Public schools often face criticism for not seeming to keep pace with the rapid changes that are happening in today’s world. Every time a new program or technology is introduced, companies expect schools to immediately purchase and incorporate it into their classroom instruction. Even though it is easy to get caught up in the latest hype, we remain committed to critically analyzing the educational benefit that comes with each new idea. Our number one priority is to provide a quality education while being fiscally responsible to our community.
There are strong, and often differing, opinions regarding the curriculum that we teach, the instructional approaches that we use and what skills are necessary to be successful in the 21st century. When we talk about increasing student achievement, we are criticized for focusing on test scores and not developing the whole child. When we discuss making changes to how schools and classrooms are structured, we hear comments like, “That’s not how it was done when I was in school, and I turned out OK.”
It is easy to be critical of the status quo, yet difficult for many of us to embrace change. School District 54 is constantly looking for ways to improve teaching and enhance student learning. This requires a careful analysis of how our students are performing and then carefully implementing the changes that are needed.
Over the past several years, there has been a great deal of discussion taking place regarding 21st century learning. Proponents of this movement believe that the ability to work collaboratively and creatively with others is an essential skill for long-term success. They stress the importance of providing experiences that allow students to collaborate, communicate effectively, be open to diverse perspectives and incorporate group feedback into their schoolwork.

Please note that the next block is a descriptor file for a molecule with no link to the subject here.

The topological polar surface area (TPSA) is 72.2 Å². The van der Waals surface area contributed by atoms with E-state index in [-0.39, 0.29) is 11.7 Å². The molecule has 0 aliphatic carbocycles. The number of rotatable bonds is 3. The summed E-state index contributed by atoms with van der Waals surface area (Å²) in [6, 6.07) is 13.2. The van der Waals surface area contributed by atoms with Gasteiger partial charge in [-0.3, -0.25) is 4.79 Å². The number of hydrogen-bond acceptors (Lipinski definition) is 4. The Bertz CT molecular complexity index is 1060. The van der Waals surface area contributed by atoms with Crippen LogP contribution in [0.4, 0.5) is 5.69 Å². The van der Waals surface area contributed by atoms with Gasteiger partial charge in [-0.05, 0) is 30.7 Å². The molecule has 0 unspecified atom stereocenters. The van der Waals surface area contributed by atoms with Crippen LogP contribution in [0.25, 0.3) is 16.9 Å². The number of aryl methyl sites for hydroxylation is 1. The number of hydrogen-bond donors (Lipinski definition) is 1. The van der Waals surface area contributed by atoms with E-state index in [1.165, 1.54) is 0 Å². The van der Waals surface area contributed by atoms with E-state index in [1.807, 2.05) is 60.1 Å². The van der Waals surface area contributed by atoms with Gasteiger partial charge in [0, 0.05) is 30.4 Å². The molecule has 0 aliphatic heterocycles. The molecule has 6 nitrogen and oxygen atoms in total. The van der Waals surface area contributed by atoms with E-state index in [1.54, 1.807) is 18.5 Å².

One type of learning structure that we have found to benefit our students and promote 21st century skills is a multiage classroom setting. For more than 10 years, we have seen tremendous academic and social gains in schools using this type of instructional programming.
While school districts have used multiage configurations to address uneven numbers of students at different grade levels, research supports that academic and social benefits also accompany this model. Multiage classroom structures allow for more flexible grouping, encourage children to work cooperatively and promote more of a family and community atmosphere.
In District 54, strong student achievement data from our multiage classrooms supports not only its ongoing implementation, but expansion as well. An important reason for the success of multiage classrooms has been our district’s proactive work in establishing clear guidelines in each curricular area and providing professional development to staff working in this type of setting. These supports help to ensure that our core curriculum is delivered with integrity and enable teachers to capitalize on the opportunity to differentiate instruction where appropriate.
Multiage instructional programming has provided District 54 students with an innovative model that has repeatedly proven to generate impressive academic results. This structure has also enabled schools to build consistent staffing plans that keep class sizes low and stable over time. The implementation of multiage structures is an example of where instructional innovation and fiscal responsibility complement each other.
We have consistently found that multiage classrooms are an effective way to address the diverse learning needs of our students, prepare them to be successful in the 21st century and help us meet our district’s mission to ensure student success while fostering lifelong learning.